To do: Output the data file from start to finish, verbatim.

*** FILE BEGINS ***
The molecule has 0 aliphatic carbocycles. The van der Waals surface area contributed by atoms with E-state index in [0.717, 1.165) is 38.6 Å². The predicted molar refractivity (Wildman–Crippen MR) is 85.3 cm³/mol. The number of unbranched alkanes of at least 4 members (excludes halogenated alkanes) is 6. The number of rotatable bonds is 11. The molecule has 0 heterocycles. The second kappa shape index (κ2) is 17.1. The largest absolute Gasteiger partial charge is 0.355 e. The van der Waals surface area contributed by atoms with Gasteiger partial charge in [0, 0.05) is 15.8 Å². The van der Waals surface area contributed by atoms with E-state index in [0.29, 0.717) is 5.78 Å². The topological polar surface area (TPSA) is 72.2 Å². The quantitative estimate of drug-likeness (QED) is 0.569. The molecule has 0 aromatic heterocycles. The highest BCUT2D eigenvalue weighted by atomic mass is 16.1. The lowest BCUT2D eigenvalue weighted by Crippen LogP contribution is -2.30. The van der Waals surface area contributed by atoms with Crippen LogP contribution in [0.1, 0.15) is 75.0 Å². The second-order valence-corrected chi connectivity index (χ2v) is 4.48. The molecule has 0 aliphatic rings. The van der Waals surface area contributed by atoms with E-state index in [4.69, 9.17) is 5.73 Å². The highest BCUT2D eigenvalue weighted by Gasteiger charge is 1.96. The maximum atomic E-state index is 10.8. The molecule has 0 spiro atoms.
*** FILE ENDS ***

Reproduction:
The molecule has 0 aliphatic carbocycles. The van der Waals surface area contributed by atoms with E-state index in [0.717, 1.165) is 38.6 Å². The predicted molar refractivity (Wildman–Crippen MR) is 85.3 cm³/mol. The number of unbranched alkanes of at least 4 members (excludes halogenated alkanes) is 6. The number of rotatable bonds is 11. The molecule has 0 heterocycles. The second kappa shape index (κ2) is 17.1. The largest absolute Gasteiger partial charge is 0.355 e. The van der Waals surface area contributed by atoms with Gasteiger partial charge in [0, 0.05) is 15.8 Å². The van der Waals surface area contributed by atoms with E-state index in [0.29, 0.717) is 5.78 Å². The topological polar surface area (TPSA) is 72.2 Å². The quantitative estimate of drug-likeness (QED) is 0.569. The molecule has 0 aromatic heterocycles. The highest BCUT2D eigenvalue weighted by atomic mass is 16.1. The lowest BCUT2D eigenvalue weighted by Crippen LogP contribution is -2.30. The van der Waals surface area contributed by atoms with Crippen LogP contribution in [0.1, 0.15) is 75.0 Å². The second-order valence-corrected chi connectivity index (χ2v) is 4.48. The molecule has 0 aliphatic rings. The van der Waals surface area contributed by atoms with E-state index in [4.69, 9.17) is 5.73 Å². The highest BCUT2D eigenvalue weighted by Gasteiger charge is 1.96. The maximum atomic E-state index is 10.8. The molecule has 0 spiro atoms.